Camille Corot Biography

Camille Corot




Painter and printmaker Jean-Baptiste-Camille Corot was born on July 16, 1796, in Paris, France, the second of three siblings whose parents were of the late 18th century bourgeois class, his father a wig make and his mother a milliner. This afforded Corot some measure of ease as an artist where most of his peers weren't so lucky. His natural talent for drawings in grade school was awarded with a scholarship to the Lycée Pierre-Corneille in Rouen, and he lived with family friends on their estate in the countryside whiel attending classes. However, this was short lived as he proved to be a poor student with no desire to exhibit or to earn medals. Shy and prone to spending more time alone outdoors that with other people, he returned home and continued his studies privately, taking a job as a draper.

Despite disliking his job, his exposure to the fabrics and colors, as well the design habits of professional decorators, informed the execution of his artwork. He took up oil painting in 1921 and became a pupil of Achille Etna Michallon, an artist his own age who was already a sought-after mentor and teacher. This period of time in French landscape paintings one of great change: parties were divded as to the importance of Neoclassicm versus Realism, and Corot found a wealth of inspiration in both. With Micahllon he would take sketching trips to the outdoors, working under Neoclassical ideals of precision and drama but occasionally turning his eye toward the figures of everyday, unadorned French rural life. Tragically, Michallon died in 1822 of pneumonia at the age of 25, cutting short a promising career and leaving Corot to look for a new mentor, which he found in Michallon's own mentor Jean-Victor Bertin. While accepting Bertin's classical training without question, he desired to continue his exploration of Realism, and he did so on his own.

From 1825 to 1828 Corot lived and studied in Italy, a la the leading painters of the time, following in the tracks of Italian Old Masters. Unlike these students of antiquity, however, he found little inspiration in anything other than what already piqued his interest: nature. He captured the Italian countryside and ruins, rounding out his self-education with a crash course in atmospheric, panoramic views and strong Mediterranean light. On his return he began exhibiting for the first time in the Paris Salons and was also gaining commissions for portraits. It wasn't until 1835, however, that he would find critical acclaim for his work, and not until 1845 and the support of Baudelaire and other intellectuals and artists, who recognized the exciting experimental nature of the un-schooled Corot, that his work gained a real following. In 1846 he was decorated with cross of the Legion d'honneur.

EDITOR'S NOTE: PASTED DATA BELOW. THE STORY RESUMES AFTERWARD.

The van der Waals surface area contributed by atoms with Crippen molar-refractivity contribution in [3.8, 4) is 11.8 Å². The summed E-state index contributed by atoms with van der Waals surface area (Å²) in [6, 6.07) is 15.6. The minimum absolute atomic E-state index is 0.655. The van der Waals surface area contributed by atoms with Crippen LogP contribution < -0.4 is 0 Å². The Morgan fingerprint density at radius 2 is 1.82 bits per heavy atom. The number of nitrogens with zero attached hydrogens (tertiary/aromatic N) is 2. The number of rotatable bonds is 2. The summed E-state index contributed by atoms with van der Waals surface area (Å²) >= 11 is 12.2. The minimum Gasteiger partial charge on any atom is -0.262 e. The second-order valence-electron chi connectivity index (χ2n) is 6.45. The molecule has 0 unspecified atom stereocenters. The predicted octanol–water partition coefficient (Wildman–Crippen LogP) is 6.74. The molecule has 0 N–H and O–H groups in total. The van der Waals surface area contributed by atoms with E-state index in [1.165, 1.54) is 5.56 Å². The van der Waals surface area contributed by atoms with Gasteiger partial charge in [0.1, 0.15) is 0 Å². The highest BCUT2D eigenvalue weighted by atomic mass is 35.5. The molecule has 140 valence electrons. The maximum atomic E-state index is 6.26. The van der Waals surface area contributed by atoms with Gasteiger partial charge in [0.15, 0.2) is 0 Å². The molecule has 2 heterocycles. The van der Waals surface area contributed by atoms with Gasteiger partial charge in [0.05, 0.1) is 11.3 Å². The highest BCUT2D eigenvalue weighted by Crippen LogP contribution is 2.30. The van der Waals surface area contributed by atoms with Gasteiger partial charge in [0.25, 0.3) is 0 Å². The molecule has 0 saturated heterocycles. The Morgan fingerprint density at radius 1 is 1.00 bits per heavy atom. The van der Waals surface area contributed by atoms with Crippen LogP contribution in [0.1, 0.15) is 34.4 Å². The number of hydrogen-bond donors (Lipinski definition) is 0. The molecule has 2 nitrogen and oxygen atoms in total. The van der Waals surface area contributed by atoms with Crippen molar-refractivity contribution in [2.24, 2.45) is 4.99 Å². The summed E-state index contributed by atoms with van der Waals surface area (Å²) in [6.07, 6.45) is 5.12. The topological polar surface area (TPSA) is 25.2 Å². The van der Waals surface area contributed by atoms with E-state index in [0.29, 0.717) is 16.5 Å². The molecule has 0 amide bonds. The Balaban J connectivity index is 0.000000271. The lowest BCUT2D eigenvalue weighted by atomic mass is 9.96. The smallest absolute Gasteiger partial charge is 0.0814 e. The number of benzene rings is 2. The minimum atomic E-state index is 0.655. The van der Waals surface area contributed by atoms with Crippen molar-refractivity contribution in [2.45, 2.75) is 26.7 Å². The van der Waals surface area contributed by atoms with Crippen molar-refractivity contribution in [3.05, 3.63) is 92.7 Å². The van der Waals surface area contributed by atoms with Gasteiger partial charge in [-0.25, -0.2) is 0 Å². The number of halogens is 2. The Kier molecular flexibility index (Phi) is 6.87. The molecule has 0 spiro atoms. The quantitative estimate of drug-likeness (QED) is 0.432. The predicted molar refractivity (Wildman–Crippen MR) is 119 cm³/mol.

Despite mercurial attentions of the salon world, Corot continued to find connection with other artists and he worked tirelessly in his unique style; decades later, his work would be seen as a precursor to Impressionism. After the revolution of 1848 he was at last invited to be on the Salon jury, but he was still held at arm's length by many critics. He took his work seriously enough that he eschewed romance of any kind and remained close with his parents. It wasn't until they died that he allowed himself to take on students, though remaining informal and avoiding institutions. Among his students were Charles Daubigny, Camille Pissarro, Berthe Morrisot, Edouard Brandon, and many others; he would go on to be a celebrated and welcoming mentor and supporter of the arts and younger artists, and whose studio in later life was a hub for creative people of all kinds. By the 1860s he had finally achieved the monetary success that other artists had gained earlier in their lives; he often spent it on others or donated it to the poor or to the widows of friends. 

Corot died at age 78 in Paris. Just weeks before his death he was given a medal by his friends who had long thought he was never given proper recogition by the Salons and French government. Of his landscape work and his pioneering plein-air technique, Claude Monet said "There is only one master here - Corot. We are nothing compared to him, nothing." Time has proven the great appreciation the art world would gain for his work.

Corot's work hangs in the collections of the Musee de Louvre, Paris; the Pushkin Museum, Moscow; the Phillips Collection, Washington, D.C.; the Metropolitan Museum of Art, New York, the National Gallery of Art, Washington, D.C., the Wallace Collection, London; the National Museum of Decorative Arts, Buenos Aires, Argentina; the Glasgow Art Gallery, Glasgow; the Musee Conde, Paris; the and the Minneapolis Institute of Art, Minnesota, among many others.